The foregoing data provides strong support for City Council's determination that Travel Inn constituted a public nuisance requiring license revocation pursuant to section 8-43(b)(2).  Therefore, the City's decision to revoke Singh's license was reasonable.  See id. (listing a public nuisance as a ground for revocation, provided the licensee has actual or constructive knowledge of one or more of the listed activities qualifying as a public nuisance);[3] Gay v. City of Beaufort, 364 S.C. 252, 254, 612 S.E.2d 467, 468 (Ct. App. 2005) ("Where the city council of a municipality has acted after considering all of the facts, the court should not disturb the finding unless such action is arbitrary, unreasonable, or an obvious abuse of its discretion.").

As evidenced by the minutes of the public hearing, City Council carefully weighed the adverse effect of revocation on Singh's livelihood against the impact of Travel Inn's operation on the public welfare.  City Council attempted to accommodate both considerations in a reasonable and fair manner.  City Council acted well within its discretion in giving Singh another opportunity to correct the unsafe conditions at Travel Inn while providing for an automatic license revocation upon deviation from the terms of the conditional business license. 

Further, we find no delegation of legislative authority in City Council's directive to the City Manager to determine Singh's compliance with the conditions for Travel Inn's continued operation.[4]  This directive was no different from the administrative authority granted to the City Manager under section 8-43(a)(1) of the Greenville City Code (2004).  Section 8-43(a)(1) states: "The city manager . . . shall have authority to deny or revoke any business license under the provisions set forth in this article."  Singh has not challenged this provision, which is consistent with statutory and case law.  See S.C. Code Ann. § 5-13-90 (2004) ("The manager shall be the chief executive officer and head of the administrative branch of the municipal government.  He shall be responsible to the municipal council for the proper administration of all affairs of the municipality[.]"); Greenville City Code § 2-195(a)(2) (imposing on the City Manager the duty to "[s]ee that the ordinances of the city and the laws of the state are enforced therein"); City of Columbia v. Abbott, 269 S.C. 504, 508, 238 S.E.2d 177, 179 (1977) ("It is generally held that the granting of a license is an administrative function . . . .").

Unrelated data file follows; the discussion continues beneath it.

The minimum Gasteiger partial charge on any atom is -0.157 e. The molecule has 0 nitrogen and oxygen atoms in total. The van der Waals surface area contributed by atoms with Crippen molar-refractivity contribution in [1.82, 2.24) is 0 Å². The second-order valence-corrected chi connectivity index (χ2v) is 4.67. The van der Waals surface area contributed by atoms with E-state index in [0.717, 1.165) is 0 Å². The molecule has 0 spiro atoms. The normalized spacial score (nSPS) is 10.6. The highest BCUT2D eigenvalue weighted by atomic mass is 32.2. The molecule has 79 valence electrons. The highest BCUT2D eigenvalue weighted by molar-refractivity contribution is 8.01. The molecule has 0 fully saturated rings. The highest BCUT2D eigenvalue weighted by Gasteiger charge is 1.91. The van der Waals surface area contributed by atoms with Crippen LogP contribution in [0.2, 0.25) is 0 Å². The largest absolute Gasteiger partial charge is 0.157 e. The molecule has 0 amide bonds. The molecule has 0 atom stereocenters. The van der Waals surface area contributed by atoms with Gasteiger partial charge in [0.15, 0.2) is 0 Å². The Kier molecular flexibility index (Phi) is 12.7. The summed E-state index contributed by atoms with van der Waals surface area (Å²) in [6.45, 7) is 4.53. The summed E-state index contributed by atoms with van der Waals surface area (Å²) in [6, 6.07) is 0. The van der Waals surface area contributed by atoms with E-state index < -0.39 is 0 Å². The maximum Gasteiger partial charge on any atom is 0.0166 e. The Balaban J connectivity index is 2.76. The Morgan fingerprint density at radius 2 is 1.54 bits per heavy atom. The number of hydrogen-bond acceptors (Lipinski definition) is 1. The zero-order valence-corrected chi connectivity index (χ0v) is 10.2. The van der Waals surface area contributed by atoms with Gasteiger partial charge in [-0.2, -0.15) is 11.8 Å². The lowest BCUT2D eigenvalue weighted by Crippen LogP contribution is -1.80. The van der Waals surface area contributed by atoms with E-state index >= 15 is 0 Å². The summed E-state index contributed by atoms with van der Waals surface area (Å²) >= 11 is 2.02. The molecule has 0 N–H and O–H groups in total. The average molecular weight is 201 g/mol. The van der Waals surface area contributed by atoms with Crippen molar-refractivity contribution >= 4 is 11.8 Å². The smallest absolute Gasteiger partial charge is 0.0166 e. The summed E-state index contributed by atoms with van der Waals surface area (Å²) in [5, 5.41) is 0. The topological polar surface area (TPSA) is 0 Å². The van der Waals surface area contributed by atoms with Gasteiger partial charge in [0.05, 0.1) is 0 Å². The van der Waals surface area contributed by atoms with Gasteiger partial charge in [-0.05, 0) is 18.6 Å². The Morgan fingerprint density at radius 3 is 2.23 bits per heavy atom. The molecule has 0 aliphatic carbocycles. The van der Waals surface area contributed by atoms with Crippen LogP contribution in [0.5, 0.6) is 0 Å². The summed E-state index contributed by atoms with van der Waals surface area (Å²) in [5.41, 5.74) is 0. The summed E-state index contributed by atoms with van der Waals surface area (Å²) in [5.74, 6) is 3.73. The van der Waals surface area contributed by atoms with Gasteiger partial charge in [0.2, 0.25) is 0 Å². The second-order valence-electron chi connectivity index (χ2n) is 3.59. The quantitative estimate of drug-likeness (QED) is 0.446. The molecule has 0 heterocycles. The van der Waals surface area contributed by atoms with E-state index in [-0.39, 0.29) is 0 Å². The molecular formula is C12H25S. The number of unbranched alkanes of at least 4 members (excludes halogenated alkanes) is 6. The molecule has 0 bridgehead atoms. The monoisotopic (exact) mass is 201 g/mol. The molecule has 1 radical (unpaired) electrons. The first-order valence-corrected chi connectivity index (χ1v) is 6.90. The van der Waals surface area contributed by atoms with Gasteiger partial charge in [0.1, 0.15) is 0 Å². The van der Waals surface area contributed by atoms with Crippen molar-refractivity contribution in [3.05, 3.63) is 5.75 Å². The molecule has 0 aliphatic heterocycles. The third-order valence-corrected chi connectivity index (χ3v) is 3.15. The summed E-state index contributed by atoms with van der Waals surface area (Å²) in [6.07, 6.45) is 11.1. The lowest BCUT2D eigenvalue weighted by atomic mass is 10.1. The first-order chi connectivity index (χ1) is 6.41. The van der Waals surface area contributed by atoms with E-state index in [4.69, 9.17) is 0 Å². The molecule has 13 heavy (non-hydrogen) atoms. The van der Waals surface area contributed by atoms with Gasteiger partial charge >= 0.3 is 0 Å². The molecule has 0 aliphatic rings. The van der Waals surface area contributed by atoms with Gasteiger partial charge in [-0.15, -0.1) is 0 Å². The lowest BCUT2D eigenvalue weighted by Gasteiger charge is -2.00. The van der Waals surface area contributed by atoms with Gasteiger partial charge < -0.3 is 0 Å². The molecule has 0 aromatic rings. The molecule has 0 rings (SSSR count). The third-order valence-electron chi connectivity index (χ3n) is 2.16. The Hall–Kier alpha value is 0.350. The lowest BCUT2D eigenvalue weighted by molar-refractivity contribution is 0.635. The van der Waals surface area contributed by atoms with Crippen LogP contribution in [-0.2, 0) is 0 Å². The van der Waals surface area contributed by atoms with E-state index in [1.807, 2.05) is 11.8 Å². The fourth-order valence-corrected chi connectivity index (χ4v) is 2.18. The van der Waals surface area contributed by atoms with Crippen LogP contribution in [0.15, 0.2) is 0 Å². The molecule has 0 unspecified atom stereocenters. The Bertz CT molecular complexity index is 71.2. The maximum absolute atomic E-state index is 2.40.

Moreover, implicit in City Council's decision to place Singh's license on probationary status were the requirements that (1) Travel Inn avoid triggering any of the factors establishing a public nuisance under section 8-43(b)(2) of the Greenville City Code (2004) and (2) the City Manager should be guided by those factors, in addition to the special conditions imposed on Singh's operation of Travel Inn.  The City Manager's discretion in determining compliance with the business license ordinance was properly limited by the ordinance's express guidelines for determining whether Singh's operation of Travel Inn constituted a "public nuisance."

Singh argues that the arbitrary nature of the City Manager's decision resulted from City Council's failure to "set a benchmark for the number of calls Mr. Singh should not exceed."  However, section 8-43(b)(2)(b) provides a sufficiently objective benchmark, i.e., "an unusually high number of response calls," that can be determined by comparison with other businesses in the community.  Travel Inn met this threshold prior to the revocation hearing before City Council.  Accordingly, when City Council granted Singh a conditional license, it justifiably set the triggering event for automatic revocation as being any deviation from the conditions.  This directive left little room for the exercise of judgment by the City Manager.  The City Manager was essentially left with the ministerial task of determining whether Travel Inn deviated, even once, from the license conditions City Council had placed on it.  Therefore, the circuit court erred in concluding that City Council improperly delegated legislative authority to the City Manager.